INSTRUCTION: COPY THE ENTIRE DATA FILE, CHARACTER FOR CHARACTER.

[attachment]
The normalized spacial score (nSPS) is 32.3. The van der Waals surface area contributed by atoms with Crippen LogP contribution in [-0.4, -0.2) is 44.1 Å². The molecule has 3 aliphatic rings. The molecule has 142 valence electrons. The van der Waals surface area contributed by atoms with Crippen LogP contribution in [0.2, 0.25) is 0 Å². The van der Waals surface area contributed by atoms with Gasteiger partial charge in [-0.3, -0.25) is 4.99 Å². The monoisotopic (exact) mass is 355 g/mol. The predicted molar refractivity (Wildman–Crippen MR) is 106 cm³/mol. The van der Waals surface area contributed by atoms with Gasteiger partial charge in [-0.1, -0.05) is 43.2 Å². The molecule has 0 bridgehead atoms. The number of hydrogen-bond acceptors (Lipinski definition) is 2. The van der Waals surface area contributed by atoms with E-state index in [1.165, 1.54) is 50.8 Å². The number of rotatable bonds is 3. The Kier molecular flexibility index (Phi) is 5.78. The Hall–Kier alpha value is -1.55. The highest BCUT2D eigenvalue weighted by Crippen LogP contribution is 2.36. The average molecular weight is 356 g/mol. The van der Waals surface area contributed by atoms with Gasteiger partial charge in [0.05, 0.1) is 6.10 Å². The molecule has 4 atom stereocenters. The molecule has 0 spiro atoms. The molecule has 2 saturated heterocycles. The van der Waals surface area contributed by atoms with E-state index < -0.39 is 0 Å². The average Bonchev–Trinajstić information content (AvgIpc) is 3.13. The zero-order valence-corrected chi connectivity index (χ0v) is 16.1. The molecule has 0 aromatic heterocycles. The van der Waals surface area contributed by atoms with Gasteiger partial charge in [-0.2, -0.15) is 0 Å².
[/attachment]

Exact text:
The normalized spacial score (nSPS) is 32.3. The van der Waals surface area contributed by atoms with Crippen LogP contribution in [-0.4, -0.2) is 44.1 Å². The molecule has 3 aliphatic rings. The molecule has 142 valence electrons. The van der Waals surface area contributed by atoms with Crippen LogP contribution in [0.2, 0.25) is 0 Å². The van der Waals surface area contributed by atoms with Gasteiger partial charge in [-0.3, -0.25) is 4.99 Å². The monoisotopic (exact) mass is 355 g/mol. The predicted molar refractivity (Wildman–Crippen MR) is 106 cm³/mol. The van der Waals surface area contributed by atoms with Gasteiger partial charge in [-0.1, -0.05) is 43.2 Å². The molecule has 0 bridgehead atoms. The number of hydrogen-bond acceptors (Lipinski definition) is 2. The van der Waals surface area contributed by atoms with E-state index in [1.165, 1.54) is 50.8 Å². The number of rotatable bonds is 3. The Kier molecular flexibility index (Phi) is 5.78. The Hall–Kier alpha value is -1.55. The highest BCUT2D eigenvalue weighted by Crippen LogP contribution is 2.36. The average molecular weight is 356 g/mol. The van der Waals surface area contributed by atoms with Gasteiger partial charge in [0.05, 0.1) is 6.10 Å². The molecule has 4 atom stereocenters. The molecule has 0 spiro atoms. The molecule has 2 saturated heterocycles. The van der Waals surface area contributed by atoms with E-state index < -0.39 is 0 Å². The average Bonchev–Trinajstić information content (AvgIpc) is 3.13. The zero-order valence-corrected chi connectivity index (χ0v) is 16.1. The molecule has 0 aromatic heterocycles. The van der Waals surface area contributed by atoms with Gasteiger partial charge in [-0.2, -0.15) is 0 Å².